In matters of doctrine the pope supported Bernard of Clairvaux in his prosecution of Abelard and Arnold of Brescia, whom he condemned as heretics.
At this point we must also call to mind the wide currency given to the term theology by Abelard, and his editors or copyists.
Thus both Abelard and Peter Lombard, in the interest of the immutability of the divine :substance (holding that God could not "become" anything), gravitated towards a Nestorian position.
It is divisible into two well-marked periods - the first extending to the end of the 12th century and embracing as its chief names Roscellinus, Anselm, William of Champeaux and Abelard, while the second extended from the beginning of the 13th century to the Renaissance and the general distraction of men's thoughts from the problems and methods of Scholasticism.
From the scanty and ill-natured notices of his opponents (Anselm and Abelard), we gather that he refused to recognize the reality of anything but the individual; he treated " the universal substance," says Anselm, as no more than " flatum vocis," a verbal breathing or sound; and in a similar strain he denied any reality to the parts of which a whole, such as a house, is commonly said to be composed.
William of Champeaux (1070-1121), who is reputed the founder of a definitely formulated Realism, much Y as Roscellinus is regarded as the founder of Nominalism, was instructed by Roscellinus himself in dialectic. Unfortunately none of William's philosophical works have survived, and we depend upon the statements of his opponent Abelard, in the Historia calamitatum mearum, and in certain manuscripts discovered by Cousin.
From these sources it appears that he professed successively two opinions on the nature of the universals, having been dislodged from his first position by the criticism of Abelard, his quondam pupil.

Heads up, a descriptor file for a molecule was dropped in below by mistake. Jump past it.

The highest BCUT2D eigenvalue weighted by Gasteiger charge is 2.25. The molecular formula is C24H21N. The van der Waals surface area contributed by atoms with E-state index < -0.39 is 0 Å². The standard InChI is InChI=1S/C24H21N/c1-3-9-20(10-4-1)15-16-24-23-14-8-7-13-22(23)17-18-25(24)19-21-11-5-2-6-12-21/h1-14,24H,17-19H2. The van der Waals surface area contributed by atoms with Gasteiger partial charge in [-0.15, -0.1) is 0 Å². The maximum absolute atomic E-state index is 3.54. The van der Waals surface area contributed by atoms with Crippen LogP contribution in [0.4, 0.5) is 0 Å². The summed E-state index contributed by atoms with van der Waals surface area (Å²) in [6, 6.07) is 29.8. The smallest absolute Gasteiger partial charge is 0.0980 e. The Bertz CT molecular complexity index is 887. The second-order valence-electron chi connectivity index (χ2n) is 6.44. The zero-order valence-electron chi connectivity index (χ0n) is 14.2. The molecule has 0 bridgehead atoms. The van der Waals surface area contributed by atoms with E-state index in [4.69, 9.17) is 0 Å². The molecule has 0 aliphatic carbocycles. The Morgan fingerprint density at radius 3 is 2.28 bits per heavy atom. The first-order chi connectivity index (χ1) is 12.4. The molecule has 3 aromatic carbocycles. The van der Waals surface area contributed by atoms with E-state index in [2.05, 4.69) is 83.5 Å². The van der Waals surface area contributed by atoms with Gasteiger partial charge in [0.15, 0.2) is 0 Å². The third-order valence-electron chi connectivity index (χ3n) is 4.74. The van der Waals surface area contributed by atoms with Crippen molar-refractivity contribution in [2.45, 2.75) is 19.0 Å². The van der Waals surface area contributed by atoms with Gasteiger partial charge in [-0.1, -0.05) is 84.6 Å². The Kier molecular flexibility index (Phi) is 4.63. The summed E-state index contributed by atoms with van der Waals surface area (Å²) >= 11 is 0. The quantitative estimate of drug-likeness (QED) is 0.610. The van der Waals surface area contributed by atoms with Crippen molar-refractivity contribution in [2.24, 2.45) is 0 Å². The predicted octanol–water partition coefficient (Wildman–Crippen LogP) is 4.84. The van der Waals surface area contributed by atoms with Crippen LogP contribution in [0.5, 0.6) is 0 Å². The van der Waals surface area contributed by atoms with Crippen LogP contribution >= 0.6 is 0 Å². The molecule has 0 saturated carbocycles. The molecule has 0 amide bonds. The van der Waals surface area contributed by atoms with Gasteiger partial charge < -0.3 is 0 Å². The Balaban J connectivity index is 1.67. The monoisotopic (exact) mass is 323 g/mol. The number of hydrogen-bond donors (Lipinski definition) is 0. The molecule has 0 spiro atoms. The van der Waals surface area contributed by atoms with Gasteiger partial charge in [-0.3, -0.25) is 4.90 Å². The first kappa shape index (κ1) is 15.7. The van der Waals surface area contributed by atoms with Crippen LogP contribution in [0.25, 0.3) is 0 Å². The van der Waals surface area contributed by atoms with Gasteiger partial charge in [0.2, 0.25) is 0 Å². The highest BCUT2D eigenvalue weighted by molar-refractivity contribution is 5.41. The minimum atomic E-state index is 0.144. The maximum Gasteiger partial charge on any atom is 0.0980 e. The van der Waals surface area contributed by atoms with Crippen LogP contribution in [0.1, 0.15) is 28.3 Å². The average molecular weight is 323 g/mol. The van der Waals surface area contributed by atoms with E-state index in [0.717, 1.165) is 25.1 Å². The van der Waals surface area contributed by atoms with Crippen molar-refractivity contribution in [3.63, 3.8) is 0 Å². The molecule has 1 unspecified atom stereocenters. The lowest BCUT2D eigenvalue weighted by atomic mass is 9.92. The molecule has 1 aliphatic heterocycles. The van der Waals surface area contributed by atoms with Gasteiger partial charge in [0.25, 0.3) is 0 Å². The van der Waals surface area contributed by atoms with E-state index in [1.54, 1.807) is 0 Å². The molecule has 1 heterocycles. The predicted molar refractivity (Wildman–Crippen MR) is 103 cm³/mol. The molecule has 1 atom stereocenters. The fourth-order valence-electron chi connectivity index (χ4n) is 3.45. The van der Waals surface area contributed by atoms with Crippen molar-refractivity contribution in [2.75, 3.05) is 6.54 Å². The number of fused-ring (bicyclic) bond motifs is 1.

He taught, says Abelard, that the same thing or substance was present in its entirety and essence in each individual, and that individuals differed no whit in their essence but only in the variety of their accidents.
This was called the argument of the homo Socraticus; and it appears to have been with the view of obviating such time and space difficulties, emphasized in the criticism of Abelard, that William latterly modified his form of expression.
Abelard says, " Sic autem correxit sententiam, ut deinceps rem eamdem non essentialiter sed individualiter diceret."
There can be no doubt, at all events, that Abelard himself intended to find a compromise.
Abelard also perceived that Realism, by separating the universal substance from the forms which individualize it, makes the universal indifferent to these forms, and leads directly to the doctrine of the identity of all beings in one universal substance or matter - a pantheism which might take either an Averroistic or a Spinozistic form.